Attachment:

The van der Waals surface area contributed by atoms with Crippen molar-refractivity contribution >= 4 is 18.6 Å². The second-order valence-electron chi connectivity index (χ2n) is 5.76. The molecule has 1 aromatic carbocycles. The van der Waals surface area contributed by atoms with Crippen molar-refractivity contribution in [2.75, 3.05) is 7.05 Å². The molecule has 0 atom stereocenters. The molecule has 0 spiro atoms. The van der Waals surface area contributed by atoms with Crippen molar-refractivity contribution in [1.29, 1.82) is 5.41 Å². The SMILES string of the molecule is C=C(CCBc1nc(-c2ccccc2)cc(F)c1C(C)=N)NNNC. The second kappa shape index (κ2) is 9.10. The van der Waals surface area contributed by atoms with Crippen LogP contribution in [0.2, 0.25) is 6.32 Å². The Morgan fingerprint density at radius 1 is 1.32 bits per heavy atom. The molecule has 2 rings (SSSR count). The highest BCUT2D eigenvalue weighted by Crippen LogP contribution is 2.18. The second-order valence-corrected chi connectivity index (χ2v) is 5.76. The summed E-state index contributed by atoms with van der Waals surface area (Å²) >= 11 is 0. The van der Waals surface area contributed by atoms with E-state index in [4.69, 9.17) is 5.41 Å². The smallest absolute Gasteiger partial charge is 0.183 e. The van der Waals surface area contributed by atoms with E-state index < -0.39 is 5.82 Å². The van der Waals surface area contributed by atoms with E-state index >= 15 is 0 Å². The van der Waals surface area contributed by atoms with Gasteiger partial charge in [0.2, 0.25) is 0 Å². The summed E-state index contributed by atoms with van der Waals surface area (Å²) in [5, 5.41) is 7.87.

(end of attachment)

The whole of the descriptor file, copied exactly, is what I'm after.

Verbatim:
The van der Waals surface area contributed by atoms with Crippen molar-refractivity contribution >= 4 is 18.6 Å². The second-order valence-electron chi connectivity index (χ2n) is 5.76. The molecule has 1 aromatic carbocycles. The van der Waals surface area contributed by atoms with Crippen molar-refractivity contribution in [2.75, 3.05) is 7.05 Å². The molecule has 0 atom stereocenters. The molecule has 0 spiro atoms. The van der Waals surface area contributed by atoms with Crippen molar-refractivity contribution in [1.29, 1.82) is 5.41 Å². The SMILES string of the molecule is C=C(CCBc1nc(-c2ccccc2)cc(F)c1C(C)=N)NNNC. The second kappa shape index (κ2) is 9.10. The van der Waals surface area contributed by atoms with Crippen LogP contribution in [0.2, 0.25) is 6.32 Å². The Morgan fingerprint density at radius 1 is 1.32 bits per heavy atom. The molecule has 2 rings (SSSR count). The highest BCUT2D eigenvalue weighted by Crippen LogP contribution is 2.18. The second-order valence-corrected chi connectivity index (χ2v) is 5.76. The summed E-state index contributed by atoms with van der Waals surface area (Å²) >= 11 is 0. The van der Waals surface area contributed by atoms with E-state index in [4.69, 9.17) is 5.41 Å². The smallest absolute Gasteiger partial charge is 0.183 e. The van der Waals surface area contributed by atoms with E-state index < -0.39 is 5.82 Å². The van der Waals surface area contributed by atoms with E-state index >= 15 is 0 Å². The van der Waals surface area contributed by atoms with Gasteiger partial charge in [0.2, 0.25) is 0 Å². The summed E-state index contributed by atoms with van der Waals surface area (Å²) in [5, 5.41) is 7.87.